Seidman has written several books and scholarly papers on the U.S. Constitution generally challenging “the sheer oddity of making modern decisions based upon an old and archaic text,” as he put it in his current release.

March 7, 2014  

Well, here we are, by popular demand, at the premiere of “Free Your Mind Friday!”

It’s a re-branded, re-scheduled “Open Forum,” but with the same purpose and intent—to be the gathering place for the vigorous exchange of information, opinions and ideas.”

Leid Stories’ listeners had everything to do with it. Fridays (as opposed to Tuesdays) allow for a review of the week’s major issues, they said, and they liked “Sarah from Dallas”’s idea of having an opportunity to exorcise burdensome thoughts before the weekend. Mission accomplished on both counts.

So, free your mind. Let’s hear what you have to say about whatever you think is worth [re]considering.  

March 6, 2014  

Edward Snowden has said that his motivation for looting an estimated 1.7 million classified  files from the National Security Agency was to expose the NSA’s indiscriminate, wholesale violations of privacy rights in pursuit of the clandestine interests of the surveillance state. He carefully selected media outlets to tell various aspects of the story based on the files, he said. The London-based Guardian newspaper and contributing reporter Glenn Greenwald were clear favorites.

But after a few stories that gained international attention came a noticeable lull that was broken by news that Greenwald had struck a $250-million deal with Pierre Omidyar, the billionaire owner of Paypal, a longtime cooperator with the NSA’s data-collection program and, recently discovered, co-funder with the U.S. government of ultraright groups seeking to topple the government in Ukraine.  Greenwald and a small posse of “leftist” journalists are now employees of Omidyar’s recently launched multimedia venture, First Look Media.

Questions abound. Did Snowden get punked by the person he said he entrusted his classified cache to? Is Greenwald a checkbook journalist? Is Omidyar now the “owner” of Snowden’s looted files? Did Greenwald strike a deal also with the U.S. government to hand over certain files?

An EyeOpener report by independent commentator James Corbett puts the issue in perspective.

March 5, 2014  

Why the Ukraine-Crimea Crisis Should Make Us Change Our Politics

If nothing else, the Ukraine-Crimea crisis should cause us to re-examine our basic political philosophy and orientation. Why? Because it clearly hasn’t happened at the leadership level; across the board, they’ve run out of good, innovative ideas and new ways of doing things.

Leid Stories raises a number of examples that illustrate the stagnation of progress in many spheres of American life, owing largely to an unwillingness, incapacity or downright refusal to embrace new ideas and realities. No “modern” nation, let alone a “world-leading” one, would tolerate a 2-million-plus prison population, or ninth-place standing in the world on Internet speed, or one-in-seven poverty rates, or would engage in Cold War bloviating and call it diplomacy. In its policy making the United States is its own conundrum, having a futuristic vision of itself that cannot be accomplished with vapid ideas and ways of doing things.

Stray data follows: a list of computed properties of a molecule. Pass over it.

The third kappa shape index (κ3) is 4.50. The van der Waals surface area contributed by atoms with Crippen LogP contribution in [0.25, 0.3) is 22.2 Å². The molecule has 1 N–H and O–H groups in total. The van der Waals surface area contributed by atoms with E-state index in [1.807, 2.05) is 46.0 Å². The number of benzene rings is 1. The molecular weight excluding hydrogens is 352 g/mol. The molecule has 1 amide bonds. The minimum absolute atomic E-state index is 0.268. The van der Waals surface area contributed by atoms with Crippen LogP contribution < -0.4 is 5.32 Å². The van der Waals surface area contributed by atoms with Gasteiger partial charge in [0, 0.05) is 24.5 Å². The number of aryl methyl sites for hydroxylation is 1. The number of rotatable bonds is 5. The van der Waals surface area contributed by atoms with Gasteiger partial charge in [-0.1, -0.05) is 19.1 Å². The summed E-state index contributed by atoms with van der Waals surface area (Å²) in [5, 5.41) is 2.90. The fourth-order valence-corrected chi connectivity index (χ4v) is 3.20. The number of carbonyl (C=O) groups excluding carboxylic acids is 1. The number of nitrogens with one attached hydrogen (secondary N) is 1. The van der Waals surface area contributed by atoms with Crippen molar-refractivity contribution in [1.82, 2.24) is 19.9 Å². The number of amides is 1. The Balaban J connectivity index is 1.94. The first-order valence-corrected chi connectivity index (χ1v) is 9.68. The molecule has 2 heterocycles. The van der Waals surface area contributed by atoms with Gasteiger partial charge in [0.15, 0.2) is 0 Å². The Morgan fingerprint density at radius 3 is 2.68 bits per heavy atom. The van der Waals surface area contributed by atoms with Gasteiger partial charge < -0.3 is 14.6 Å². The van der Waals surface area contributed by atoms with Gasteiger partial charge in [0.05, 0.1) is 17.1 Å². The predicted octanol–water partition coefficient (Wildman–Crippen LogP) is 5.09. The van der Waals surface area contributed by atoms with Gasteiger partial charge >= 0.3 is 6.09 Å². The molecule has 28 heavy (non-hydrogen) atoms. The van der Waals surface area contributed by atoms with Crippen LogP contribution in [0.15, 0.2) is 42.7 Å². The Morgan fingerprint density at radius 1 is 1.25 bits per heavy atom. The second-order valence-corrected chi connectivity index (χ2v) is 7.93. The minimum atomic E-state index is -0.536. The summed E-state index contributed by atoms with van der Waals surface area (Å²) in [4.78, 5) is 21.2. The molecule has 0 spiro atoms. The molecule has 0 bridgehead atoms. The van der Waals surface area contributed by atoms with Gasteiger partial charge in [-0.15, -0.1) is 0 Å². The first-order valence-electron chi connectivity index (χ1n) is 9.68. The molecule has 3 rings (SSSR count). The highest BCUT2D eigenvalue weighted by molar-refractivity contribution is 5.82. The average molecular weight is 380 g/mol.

Leid Stories expands on this theme and asks the question: The system is impervious to change. What, then, are our political choices?

March 4, 2014  

Detroit Seeks Court OK on Bank Payoffs; Coalition Readies for Showdown;

Obama, Congress Mull $1 Billion in Aid to Ukrainian Fascists  

State-appointed city manager Kevyn Orr late yesterday filed a motion with the federal judge overseeing Detroit’s $18-billion bankruptcy seeking approval of an $85-million settlement Orr said he had worked out with two creditor-banks to end costly interest-rate swap deals from 2005. Judge Steven Rhodes had rejected two previous proposed settlements.

 Meanwhile, grassroots groups opposed to Orr’s appointment, the bankruptcy, and drastic cuts to pensions and city services have formed a coalition and are getting ready for a courtroom battle.

Abayomi Azikiwe, editor of the Pan-African Newswire and a Detroit organizer for the Workers World Party, updates the situation in Detroit.

Gaining no traction with veiled military threats against Russia in the Ukrainian crisis, Washington instead will buy its way in with an immediate $1-billion “aid” package to help its would-be client—the ultranationalist “government” that ousted the democratically elected president. No such legislative speed or money to solve problems at home, says a Leid Stories commentary.

March 3, 2014  

Venezuela, Ukraine Crises Reheat Battle for Hemispheric Hegemony

The dynamics of the crises in Venezuela and Ukraine—and, now, Crimea—are changing almost by the minute, pointing up complex issues that go far deeper than Secretary of State John Kerry’s supersimplistic, and predictably standard, explanation that they are about “freedom and democracy.”

Dr. Gerald Horne, who has written extensively on struggles against imperialism, colonialism, fascism and racism and teaches graduate courses in diplomatic history at the University of Houston, expands his Feb. 28 discussion with Leid Stories (check podcast) that places these crises in proper historical, ideological and geopolitical perspective. 

Particular attention is given to the roles of the United States and Russia, and hemispheric hegemony.